, of the adaptive filter is the signal converged to the desired signal, d
, thereby minimizing the error, e
, between the two signals.
Plot the results. The output signal does not match the desired signal as expected, making the error between the two non-trivial.
[y,e,w] = lms(x,d); plot(1:250, [d,y,e]) title('System Identification of an FIR filter') legend('Desired','Output','Error') xlabel('Time index') ylabel('Signal value')
Compare the Weights
The weights vector, w
, represents the coefficients of the LMS filter that is adapted to resemble the unknown system (FIR filter). To confirm the convergence, compare the numerator of the FIR filter and the estimated weights of the adaptive filter.
The estimated filter weights do not closely match the actual filter weights, confirming the results seen in the previous signal plot.
stem([(filt.Numerator).' w]) title('System Identification by Adaptive LMS Algorithm') legend('Actual Filter Weights','Estimated Filter Weights',... 'Location','NorthEast')
Changing the Step Size
As an experiment, try changing the step size to 0.2
. Repeating the example with mu = 0.2
results in the following stem plot. The filters have not converged and estimated weights fail to approximate the actual weights closely.
mu = 0.2; lms = dsp.LMSFilter(13,'StepSize',mu); [~,~,w] = lms(x,d); stem([(filt.Numerator).' w]) title('System Identification by Adaptive LMS Algorithm') legend('Actual Filter Weights','Estimated Filter Weights',... 'Location','NorthEast')
Increase the Number of Data Samples
Increase the frame size of the desired signal. Even though this increases the computation involved, the LMS algorithm now has more data that can be used for adaptation. With 1000 samples of signal data and a step size of 0.2, the coefficients are aligned closer than before, indicating an improved convergence.
release(filt); x = 0.1*randn(1000,1); n = 0.01*randn(1000,1); d = filt(x) + n; [y,e,w] = lms(x,d); stem([(filt.Numerator).' w]) title('System Identification by Adaptive LMS Algorithm') legend('Actual Filter Weights','Estimated Filter Weights',... 'Location','NorthEast')
Further increase the number of data samples by inputing the data through iterations. Run the algorithm on 4000 samples of data, passed to the LMS algorithm in batches of 1000 samples, over 4 iterations.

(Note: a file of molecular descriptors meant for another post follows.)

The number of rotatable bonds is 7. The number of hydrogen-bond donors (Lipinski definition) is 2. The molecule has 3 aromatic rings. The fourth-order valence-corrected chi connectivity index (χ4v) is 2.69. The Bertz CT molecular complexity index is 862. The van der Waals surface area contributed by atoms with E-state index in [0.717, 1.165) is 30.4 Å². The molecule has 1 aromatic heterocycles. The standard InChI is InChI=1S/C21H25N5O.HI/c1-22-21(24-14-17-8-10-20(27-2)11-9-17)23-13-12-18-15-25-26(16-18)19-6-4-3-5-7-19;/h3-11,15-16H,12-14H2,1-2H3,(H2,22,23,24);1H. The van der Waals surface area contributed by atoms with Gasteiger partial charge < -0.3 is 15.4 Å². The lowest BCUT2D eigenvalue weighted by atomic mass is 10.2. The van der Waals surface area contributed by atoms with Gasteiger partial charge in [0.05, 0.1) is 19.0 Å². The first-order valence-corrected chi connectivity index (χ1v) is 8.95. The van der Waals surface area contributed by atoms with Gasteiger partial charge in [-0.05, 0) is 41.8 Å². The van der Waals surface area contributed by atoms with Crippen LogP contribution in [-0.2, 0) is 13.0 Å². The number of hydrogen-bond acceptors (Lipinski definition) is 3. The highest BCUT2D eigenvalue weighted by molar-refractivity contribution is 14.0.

Compare the filter weights. The weights of the LMS filter match very closely to the weights of the FIR filter indicating a good convergence.
release(filt); n = 0.01*randn(1000,1); for index = 1:4 x = 0.1*randn(1000,1); d = filt(x) + n; [y,e,w] = lms(x,d); end stem([(filt.Numerator).' w]) title('System Identification by Adaptive LMS Algorithm') legend('Actual Filter Weights','Estimated Filter Weights',... 'Location','NorthEast')
The output signal matches the desired signal very closely, making the error between the two very close to zero.
plot(1:1000, [d,y,e]) title('System Identification of an FIR filter') legend('Desired','Output','Error') xlabel('Time index') ylabel('Signal value')
To improve the convergence performance of the LMS algorithm, the normalized variant (NLMS) uses an adaptive step size based on the signal power. As the input signal power changes, the algorithm calculates the input power and adjusts the step size to maintain an appropriate value. Thus the step size changes with time. As a result, the normalized algorithm converges more quickly with fewer samples in many cases. For input signals that change slowly over time, the normalized LMS can represent a more efficient LMS approach.
For an example using the LMS approach, see System Identification of FIR Filter Using LMS Algorithm.
Note: If you are using R2016a or an earlier release, replace each call to the object with the equivalent step syntax. For example, obj(x)
becomes step(obj,x)
.
Unknown System
Create a dsp.FIRFilter
object that represents the system to be identified. Use the fircband